Throughout neuroscience’s history, the localization of functions to specific parts of the brain has been one of the most contentious and widely investigated puzzles. Traces of the centuries-old Galenic placement of animal spirits in the ventricular cavities, thus assigning there the source of man’s intellect and mental functions, lasted into the seventeenth century, for reasons discussed in Chapter 1. The recognition that brain substance is the “material substrate of thought” had to emerge before real progress in localization could occur. As summarized elegantly in the translation of the historical monograph of Max Neuberger (1981), the localization of function first appeared in the Hippocratic writings, which assigned thought to the brain. In spite of the influence of Aristotle’s views (i.e., the mind resides in the heart), the Galenists, too, placed the soul in the brain and gradually transposed “soul” to intellect, or “anima rationalis.” Some 13 centuries elapsed before the great Italian Renaissance figures, Da Vinci and Vesalius, identified brain tissue, in contrast to the ventricular “cells,” as the site of thought. Localization of specific functions as a concept was envisioned by “the founding father of experimental brain physiology” (ibid., p. 8), Thomas Willis (see Chapter 4). A century later, during “Haller’s era” (1750–1770), belief in a more unitary substrate for thought was popular, to be superseded about 1830 by the ideas on localization of Gall and of Magendie. After it was established that convolutions are arranged in lobes with sulci between them, the roles of the separate eight lobes (four in each cerebral hemisphere) were gradually determined by observational and experimental studies.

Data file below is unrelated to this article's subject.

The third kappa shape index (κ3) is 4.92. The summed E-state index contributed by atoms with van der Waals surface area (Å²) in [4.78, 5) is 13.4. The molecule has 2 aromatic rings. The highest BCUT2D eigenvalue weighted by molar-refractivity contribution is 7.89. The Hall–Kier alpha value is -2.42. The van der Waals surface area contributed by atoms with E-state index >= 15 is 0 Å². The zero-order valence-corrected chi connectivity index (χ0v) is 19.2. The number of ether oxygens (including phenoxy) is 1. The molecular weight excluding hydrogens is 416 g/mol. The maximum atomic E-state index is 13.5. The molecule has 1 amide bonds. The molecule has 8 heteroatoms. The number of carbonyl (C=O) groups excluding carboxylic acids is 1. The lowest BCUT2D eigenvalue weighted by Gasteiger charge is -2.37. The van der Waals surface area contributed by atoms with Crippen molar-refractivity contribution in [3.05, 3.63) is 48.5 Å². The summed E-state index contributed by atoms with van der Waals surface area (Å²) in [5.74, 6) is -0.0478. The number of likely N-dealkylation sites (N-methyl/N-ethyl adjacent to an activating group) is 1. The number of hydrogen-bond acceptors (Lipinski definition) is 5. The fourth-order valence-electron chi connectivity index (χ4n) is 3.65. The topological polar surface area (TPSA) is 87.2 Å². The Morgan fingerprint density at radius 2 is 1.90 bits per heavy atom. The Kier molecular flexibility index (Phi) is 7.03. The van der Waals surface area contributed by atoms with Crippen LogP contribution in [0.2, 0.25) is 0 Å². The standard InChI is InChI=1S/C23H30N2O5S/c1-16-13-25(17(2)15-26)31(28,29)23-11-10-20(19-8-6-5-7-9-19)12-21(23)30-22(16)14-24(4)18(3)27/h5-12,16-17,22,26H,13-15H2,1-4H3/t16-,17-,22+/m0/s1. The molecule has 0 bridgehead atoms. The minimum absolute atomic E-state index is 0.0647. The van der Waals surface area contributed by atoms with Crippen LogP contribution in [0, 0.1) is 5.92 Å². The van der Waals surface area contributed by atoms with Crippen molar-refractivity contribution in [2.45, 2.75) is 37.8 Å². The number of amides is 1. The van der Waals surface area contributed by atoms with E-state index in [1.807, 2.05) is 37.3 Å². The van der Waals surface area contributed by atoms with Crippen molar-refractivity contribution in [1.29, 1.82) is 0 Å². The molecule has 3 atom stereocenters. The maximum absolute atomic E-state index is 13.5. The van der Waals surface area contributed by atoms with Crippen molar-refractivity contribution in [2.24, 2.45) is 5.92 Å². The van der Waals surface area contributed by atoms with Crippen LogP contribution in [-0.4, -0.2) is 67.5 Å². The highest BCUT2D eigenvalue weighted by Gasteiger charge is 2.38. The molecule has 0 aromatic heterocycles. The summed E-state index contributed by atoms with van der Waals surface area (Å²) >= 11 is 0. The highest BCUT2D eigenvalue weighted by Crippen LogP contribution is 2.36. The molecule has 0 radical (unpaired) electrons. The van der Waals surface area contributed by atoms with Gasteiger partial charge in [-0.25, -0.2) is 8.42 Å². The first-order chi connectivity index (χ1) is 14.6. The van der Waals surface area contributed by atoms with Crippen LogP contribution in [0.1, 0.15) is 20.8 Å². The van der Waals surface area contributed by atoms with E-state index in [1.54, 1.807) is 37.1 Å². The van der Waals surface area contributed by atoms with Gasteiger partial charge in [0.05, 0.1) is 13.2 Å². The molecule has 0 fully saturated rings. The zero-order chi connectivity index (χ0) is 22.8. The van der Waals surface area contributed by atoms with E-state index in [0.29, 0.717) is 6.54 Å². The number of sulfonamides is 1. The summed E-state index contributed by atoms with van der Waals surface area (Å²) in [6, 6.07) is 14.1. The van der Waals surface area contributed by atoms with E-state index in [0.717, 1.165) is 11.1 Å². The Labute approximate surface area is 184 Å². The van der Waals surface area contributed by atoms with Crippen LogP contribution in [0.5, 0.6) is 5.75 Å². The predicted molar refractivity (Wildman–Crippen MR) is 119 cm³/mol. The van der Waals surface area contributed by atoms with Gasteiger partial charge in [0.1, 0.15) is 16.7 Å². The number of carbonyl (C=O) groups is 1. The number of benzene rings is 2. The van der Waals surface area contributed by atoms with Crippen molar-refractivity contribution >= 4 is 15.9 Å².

KeywordsHuman Brain Frontal Lobe Parietal Lobe Occipital Lobe Occipital Cortex
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